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Milford Track

Milford Track
As planned, I only walked 2km again today.  For some inexplicable reason, I felt a bit more optimistic that I would be back running soon.  Maybe it's because I now have even more incentive to succeed in my dream of running another sub-3:00 marathon (see yesterday's Post), or maybe it's because my right foot is feeling more serviceable.  I have found in the past that sometimes you can just sense when a soft tissue injury has repaired, and I'm hoping that is the case this time.

I will be driving down to Melbourne (1,000km) later in the week to visit family for five days, so will plan to walk as my training up to departure, and then resume some light jogging while in Melbourne.

Given there's not much training to talk about today, I thought I would relate the story of my attempt to run the length of the famous Milford Track in New Zealand when I was younger, fitter, and arguably, more na├»ve.

In January 1979, my then wife and I vacationed in New Zealand with four other couples associated with the Kew Camberwell athletic club.  We hired a minivan for the month and toured both islands, staying in campsites.  The males were all serious runners, as was my wife, and running became an integral part of the trip with us heading out to run trails or roads most days, as well as competing in several races.  At the time I was training hard, running well and looking for interesting long runs to do at every opportunity.

Our travels took us to the tourist town of Te Anau in the South Island, the jumping off point for the boat trip to the Milford Track trailhead at Glade House.  The 54km Milford Track was famous for its rugged beauty, and I harboured an ambition to run its length in a single day.  There were, however, two serious obstacles.  Firstly, traffic on the track was already carefully managed and I could not get on the boat unless I was equipped for the four-day hike and had hut bookings.  Secondly, the Track ended at Sandfly Point on Milford Sound from where the last boat to the village of Milford Sound (accessible by road), departed at 4:00pm (from memory).  If I failed to make the boat, I would have to rough it for the night.


Looking to Glade House, and the start of the Milford Track
from Dore Pass
My fitness was such that I was confident I could comfortably run the 54km along the iconic trail in less than 5 hours and I pored over tourist brochures and maps trying to work out a way I could make the attempt without inconveniencing my friends.  The latter were keen to drive up to Milford Sound anyway, and perhaps go on a boat cruise.  I finally concluded that my best chance lay in them dropping me off at the Dore Pass Trailhead on their way to Milford Sound and from there I would run the 10.5km to Glade House, and the start of the Milford Track, via the 1390m Dore Pass.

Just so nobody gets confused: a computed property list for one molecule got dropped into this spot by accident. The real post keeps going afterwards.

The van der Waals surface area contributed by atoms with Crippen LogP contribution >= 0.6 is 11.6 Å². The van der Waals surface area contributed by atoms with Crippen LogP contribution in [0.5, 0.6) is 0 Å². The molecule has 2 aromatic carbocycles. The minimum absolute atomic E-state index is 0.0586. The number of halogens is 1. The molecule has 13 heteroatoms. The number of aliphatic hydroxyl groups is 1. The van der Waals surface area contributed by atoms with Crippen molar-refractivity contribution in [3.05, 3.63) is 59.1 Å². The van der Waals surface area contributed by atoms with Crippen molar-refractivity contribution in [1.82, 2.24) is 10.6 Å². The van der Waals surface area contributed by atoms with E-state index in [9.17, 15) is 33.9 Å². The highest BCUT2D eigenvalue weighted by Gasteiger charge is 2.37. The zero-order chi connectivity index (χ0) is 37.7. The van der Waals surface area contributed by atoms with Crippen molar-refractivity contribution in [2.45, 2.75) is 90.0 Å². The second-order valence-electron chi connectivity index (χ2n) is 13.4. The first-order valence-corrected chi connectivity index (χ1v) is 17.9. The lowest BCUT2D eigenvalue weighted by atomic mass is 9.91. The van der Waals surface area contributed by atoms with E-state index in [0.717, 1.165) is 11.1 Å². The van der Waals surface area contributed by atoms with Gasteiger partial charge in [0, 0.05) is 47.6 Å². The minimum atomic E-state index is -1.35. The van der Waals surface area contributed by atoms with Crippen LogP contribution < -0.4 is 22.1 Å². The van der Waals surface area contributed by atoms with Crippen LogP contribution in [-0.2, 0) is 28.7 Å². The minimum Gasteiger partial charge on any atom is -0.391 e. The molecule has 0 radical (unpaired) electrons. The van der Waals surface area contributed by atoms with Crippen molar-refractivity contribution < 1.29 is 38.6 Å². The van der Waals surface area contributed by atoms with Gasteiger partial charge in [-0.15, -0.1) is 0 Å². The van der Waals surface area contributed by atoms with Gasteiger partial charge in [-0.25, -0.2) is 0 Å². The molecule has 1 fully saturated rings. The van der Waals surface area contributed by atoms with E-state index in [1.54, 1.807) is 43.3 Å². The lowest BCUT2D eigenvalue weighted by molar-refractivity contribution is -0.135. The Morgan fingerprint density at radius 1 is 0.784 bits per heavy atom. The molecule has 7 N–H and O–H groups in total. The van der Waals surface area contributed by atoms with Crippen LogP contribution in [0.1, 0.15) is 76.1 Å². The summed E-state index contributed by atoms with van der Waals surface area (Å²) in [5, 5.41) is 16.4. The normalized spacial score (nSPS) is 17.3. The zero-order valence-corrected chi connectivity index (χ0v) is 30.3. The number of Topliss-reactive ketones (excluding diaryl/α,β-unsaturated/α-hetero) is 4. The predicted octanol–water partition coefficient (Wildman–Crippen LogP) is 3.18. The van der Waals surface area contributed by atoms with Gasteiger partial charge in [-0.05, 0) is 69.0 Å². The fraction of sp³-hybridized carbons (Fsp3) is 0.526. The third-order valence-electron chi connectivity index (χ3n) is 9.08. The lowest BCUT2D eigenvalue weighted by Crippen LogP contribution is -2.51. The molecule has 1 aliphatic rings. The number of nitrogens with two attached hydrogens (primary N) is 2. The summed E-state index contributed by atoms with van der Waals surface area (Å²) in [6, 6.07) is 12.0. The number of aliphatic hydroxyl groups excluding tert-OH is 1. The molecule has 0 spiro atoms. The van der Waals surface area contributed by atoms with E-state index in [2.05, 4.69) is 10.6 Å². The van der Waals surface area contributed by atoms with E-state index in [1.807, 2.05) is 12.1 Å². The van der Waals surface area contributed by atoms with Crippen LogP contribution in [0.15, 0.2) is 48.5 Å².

I was dropped off at 8:30am, giving me about 7.5 hours to get to Sandfly Point and the boat.  I was wearing shorts and a T-shirt, and carrying a rainjacket.  For nutrition I had a packet of jelly beans, and for other contingencies, a $50 note.  My friends were going to Milford Sound and would wait for the last boat from Sandfly Point.  If I was not on it, they were going to return to Te Anau and I was going to get a bus or hitch-hike back there from Milford Sound the next day.

I set off confidently at a good pace, but the 1000m climb in just 6km along a goat track to Dore Pass really slowed me down.  It took 2.5 hours, leaving me just 5 hours to descend 1300m to Glade House, and then complete the Milford Track.  The chances of making it in time to catch the boat were slim, at best, and I very reluctantly decided to return to the road and run towards Milford Sound, hopefully meeting my friends as they drove back to Te Anau.  It took less than 90 minutes to retrace my steps and then I began to run steadily towards Milford Sound. There was some traffic, but no settlements en route, and I just plugged away, gradually climbing through forests and past lakes to the more exposed higher altitudes.  Initially, I had thoughts of running all of the way to Milford Sound, 45km away, but as the jelly beans ran out and the morning's toil up Dore Pass caught up with me, this seemed less likely.  As it turned out, the Homer Tunnel - 1.2km long, unlit and narrow - halted my progress after about 30km around 4pm.  It seemed too dangerous to transit on foot, so I stopped and found a place where I could sit and see every vehicle exiting the tunnel.  I could not afford to miss my friends, and they later joked they found me lying across the road blocking all traffic when they emerged from the tunnel around 6pm.

I still haven't traversed the Milford Track or seen Milford Sound, but they're on my list!

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